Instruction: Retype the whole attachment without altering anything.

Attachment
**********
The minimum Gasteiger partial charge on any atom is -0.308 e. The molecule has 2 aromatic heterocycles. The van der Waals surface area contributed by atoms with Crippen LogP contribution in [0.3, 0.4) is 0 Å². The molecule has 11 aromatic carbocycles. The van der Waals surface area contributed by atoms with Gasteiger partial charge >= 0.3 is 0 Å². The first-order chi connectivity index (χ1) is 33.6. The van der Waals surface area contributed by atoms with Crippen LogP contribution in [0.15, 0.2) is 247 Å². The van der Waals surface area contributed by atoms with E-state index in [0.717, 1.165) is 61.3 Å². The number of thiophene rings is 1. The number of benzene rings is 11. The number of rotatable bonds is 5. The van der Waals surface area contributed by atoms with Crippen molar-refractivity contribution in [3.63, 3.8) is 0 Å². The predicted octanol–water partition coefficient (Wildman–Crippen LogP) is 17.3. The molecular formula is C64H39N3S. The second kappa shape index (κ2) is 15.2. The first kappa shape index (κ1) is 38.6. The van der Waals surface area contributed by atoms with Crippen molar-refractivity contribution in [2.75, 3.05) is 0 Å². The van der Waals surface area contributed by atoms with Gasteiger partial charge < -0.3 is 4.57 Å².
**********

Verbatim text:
The minimum Gasteiger partial charge on any atom is -0.308 e. The molecule has 2 aromatic heterocycles. The van der Waals surface area contributed by atoms with Crippen LogP contribution in [0.3, 0.4) is 0 Å². The molecule has 11 aromatic carbocycles. The van der Waals surface area contributed by atoms with Gasteiger partial charge >= 0.3 is 0 Å². The first-order chi connectivity index (χ1) is 33.6. The van der Waals surface area contributed by atoms with Crippen LogP contribution in [0.15, 0.2) is 247 Å². The van der Waals surface area contributed by atoms with E-state index in [0.717, 1.165) is 61.3 Å². The number of thiophene rings is 1. The number of benzene rings is 11. The number of rotatable bonds is 5. The van der Waals surface area contributed by atoms with Crippen molar-refractivity contribution in [3.63, 3.8) is 0 Å². The predicted octanol–water partition coefficient (Wildman–Crippen LogP) is 17.3. The molecular formula is C64H39N3S. The second kappa shape index (κ2) is 15.2. The first kappa shape index (κ1) is 38.6. The van der Waals surface area contributed by atoms with Crippen molar-refractivity contribution in [2.75, 3.05) is 0 Å². The van der Waals surface area contributed by atoms with Gasteiger partial charge < -0.3 is 4.57 Å².